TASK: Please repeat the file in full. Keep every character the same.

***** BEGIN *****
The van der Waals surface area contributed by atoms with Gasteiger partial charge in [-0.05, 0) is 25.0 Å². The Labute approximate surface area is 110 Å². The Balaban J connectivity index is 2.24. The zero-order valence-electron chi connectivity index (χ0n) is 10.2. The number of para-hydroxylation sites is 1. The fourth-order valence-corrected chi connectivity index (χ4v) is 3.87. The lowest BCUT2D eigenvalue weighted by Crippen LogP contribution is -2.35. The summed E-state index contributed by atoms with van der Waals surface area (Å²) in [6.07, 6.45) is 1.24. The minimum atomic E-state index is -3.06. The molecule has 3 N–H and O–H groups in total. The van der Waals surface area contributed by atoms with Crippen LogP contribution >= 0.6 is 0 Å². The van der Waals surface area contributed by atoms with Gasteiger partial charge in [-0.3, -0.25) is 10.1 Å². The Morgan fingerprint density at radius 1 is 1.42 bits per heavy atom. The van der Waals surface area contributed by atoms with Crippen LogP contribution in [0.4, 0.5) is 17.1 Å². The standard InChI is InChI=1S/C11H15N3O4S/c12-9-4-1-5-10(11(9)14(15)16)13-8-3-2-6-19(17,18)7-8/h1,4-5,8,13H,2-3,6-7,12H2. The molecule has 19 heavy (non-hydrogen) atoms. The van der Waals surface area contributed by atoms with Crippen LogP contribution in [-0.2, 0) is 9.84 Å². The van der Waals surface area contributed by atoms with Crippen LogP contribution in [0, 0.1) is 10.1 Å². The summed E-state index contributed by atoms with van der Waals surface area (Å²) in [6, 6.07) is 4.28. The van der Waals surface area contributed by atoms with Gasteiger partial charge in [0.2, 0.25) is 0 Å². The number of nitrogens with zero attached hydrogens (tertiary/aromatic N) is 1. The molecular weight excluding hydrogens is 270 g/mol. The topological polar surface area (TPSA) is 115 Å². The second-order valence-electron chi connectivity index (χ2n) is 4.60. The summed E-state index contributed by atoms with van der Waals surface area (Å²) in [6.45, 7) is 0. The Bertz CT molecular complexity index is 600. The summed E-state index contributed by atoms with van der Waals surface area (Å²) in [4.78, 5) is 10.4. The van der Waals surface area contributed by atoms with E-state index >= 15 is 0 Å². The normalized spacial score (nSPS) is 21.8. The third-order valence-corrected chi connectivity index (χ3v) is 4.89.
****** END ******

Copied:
The van der Waals surface area contributed by atoms with Gasteiger partial charge in [-0.05, 0) is 25.0 Å². The Labute approximate surface area is 110 Å². The Balaban J connectivity index is 2.24. The zero-order valence-electron chi connectivity index (χ0n) is 10.2. The number of para-hydroxylation sites is 1. The fourth-order valence-corrected chi connectivity index (χ4v) is 3.87. The lowest BCUT2D eigenvalue weighted by Crippen LogP contribution is -2.35. The summed E-state index contributed by atoms with van der Waals surface area (Å²) in [6.07, 6.45) is 1.24. The minimum atomic E-state index is -3.06. The molecule has 3 N–H and O–H groups in total. The van der Waals surface area contributed by atoms with Crippen LogP contribution >= 0.6 is 0 Å². The van der Waals surface area contributed by atoms with Gasteiger partial charge in [-0.3, -0.25) is 10.1 Å². The Morgan fingerprint density at radius 1 is 1.42 bits per heavy atom. The van der Waals surface area contributed by atoms with Crippen LogP contribution in [0.4, 0.5) is 17.1 Å². The standard InChI is InChI=1S/C11H15N3O4S/c12-9-4-1-5-10(11(9)14(15)16)13-8-3-2-6-19(17,18)7-8/h1,4-5,8,13H,2-3,6-7,12H2. The molecule has 19 heavy (non-hydrogen) atoms. The van der Waals surface area contributed by atoms with Crippen LogP contribution in [-0.2, 0) is 9.84 Å². The van der Waals surface area contributed by atoms with Crippen LogP contribution in [0, 0.1) is 10.1 Å². The summed E-state index contributed by atoms with van der Waals surface area (Å²) in [6, 6.07) is 4.28. The van der Waals surface area contributed by atoms with Gasteiger partial charge in [0.2, 0.25) is 0 Å². The number of nitrogens with zero attached hydrogens (tertiary/aromatic N) is 1. The molecular weight excluding hydrogens is 270 g/mol. The topological polar surface area (TPSA) is 115 Å². The second-order valence-electron chi connectivity index (χ2n) is 4.60. The summed E-state index contributed by atoms with van der Waals surface area (Å²) in [6.45, 7) is 0. The Bertz CT molecular complexity index is 600. The summed E-state index contributed by atoms with van der Waals surface area (Å²) in [4.78, 5) is 10.4. The van der Waals surface area contributed by atoms with E-state index >= 15 is 0 Å². The normalized spacial score (nSPS) is 21.8. The third-order valence-corrected chi connectivity index (χ3v) is 4.89.